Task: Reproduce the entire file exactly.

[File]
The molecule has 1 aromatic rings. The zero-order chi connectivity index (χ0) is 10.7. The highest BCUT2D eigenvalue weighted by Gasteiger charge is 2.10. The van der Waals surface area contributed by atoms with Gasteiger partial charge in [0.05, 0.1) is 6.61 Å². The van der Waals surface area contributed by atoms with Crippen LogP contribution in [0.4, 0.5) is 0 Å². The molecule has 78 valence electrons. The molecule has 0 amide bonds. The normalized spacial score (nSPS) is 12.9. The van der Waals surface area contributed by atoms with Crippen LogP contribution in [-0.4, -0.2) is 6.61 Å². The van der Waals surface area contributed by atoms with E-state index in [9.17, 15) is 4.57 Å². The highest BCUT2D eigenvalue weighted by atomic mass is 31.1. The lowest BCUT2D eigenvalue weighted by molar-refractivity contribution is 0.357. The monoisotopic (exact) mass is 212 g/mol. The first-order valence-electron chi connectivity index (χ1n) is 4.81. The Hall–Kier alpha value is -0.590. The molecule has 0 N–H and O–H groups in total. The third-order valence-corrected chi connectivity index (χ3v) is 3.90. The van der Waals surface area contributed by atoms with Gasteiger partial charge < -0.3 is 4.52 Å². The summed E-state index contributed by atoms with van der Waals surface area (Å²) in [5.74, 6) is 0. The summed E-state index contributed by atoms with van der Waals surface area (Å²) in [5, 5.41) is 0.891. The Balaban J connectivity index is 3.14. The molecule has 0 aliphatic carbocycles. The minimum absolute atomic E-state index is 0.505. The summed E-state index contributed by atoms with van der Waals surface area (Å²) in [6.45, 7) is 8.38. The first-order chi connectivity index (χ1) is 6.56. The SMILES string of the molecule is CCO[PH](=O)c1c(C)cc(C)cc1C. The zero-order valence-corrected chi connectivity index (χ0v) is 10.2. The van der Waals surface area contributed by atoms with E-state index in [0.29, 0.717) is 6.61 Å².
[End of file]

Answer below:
The molecule has 1 aromatic rings. The zero-order chi connectivity index (χ0) is 10.7. The highest BCUT2D eigenvalue weighted by Gasteiger charge is 2.10. The van der Waals surface area contributed by atoms with Gasteiger partial charge in [0.05, 0.1) is 6.61 Å². The van der Waals surface area contributed by atoms with Crippen LogP contribution in [0.4, 0.5) is 0 Å². The molecule has 78 valence electrons. The molecule has 0 amide bonds. The normalized spacial score (nSPS) is 12.9. The van der Waals surface area contributed by atoms with Crippen LogP contribution in [-0.4, -0.2) is 6.61 Å². The van der Waals surface area contributed by atoms with E-state index in [9.17, 15) is 4.57 Å². The highest BCUT2D eigenvalue weighted by atomic mass is 31.1. The lowest BCUT2D eigenvalue weighted by molar-refractivity contribution is 0.357. The monoisotopic (exact) mass is 212 g/mol. The first-order valence-electron chi connectivity index (χ1n) is 4.81. The Hall–Kier alpha value is -0.590. The molecule has 0 N–H and O–H groups in total. The third-order valence-corrected chi connectivity index (χ3v) is 3.90. The van der Waals surface area contributed by atoms with Gasteiger partial charge < -0.3 is 4.52 Å². The summed E-state index contributed by atoms with van der Waals surface area (Å²) in [5.74, 6) is 0. The summed E-state index contributed by atoms with van der Waals surface area (Å²) in [5, 5.41) is 0.891. The Balaban J connectivity index is 3.14. The molecule has 0 aliphatic carbocycles. The minimum absolute atomic E-state index is 0.505. The summed E-state index contributed by atoms with van der Waals surface area (Å²) in [6.45, 7) is 8.38. The first-order chi connectivity index (χ1) is 6.56. The SMILES string of the molecule is CCO[PH](=O)c1c(C)cc(C)cc1C. The zero-order valence-corrected chi connectivity index (χ0v) is 10.2. The van der Waals surface area contributed by atoms with E-state index in [0.29, 0.717) is 6.61 Å².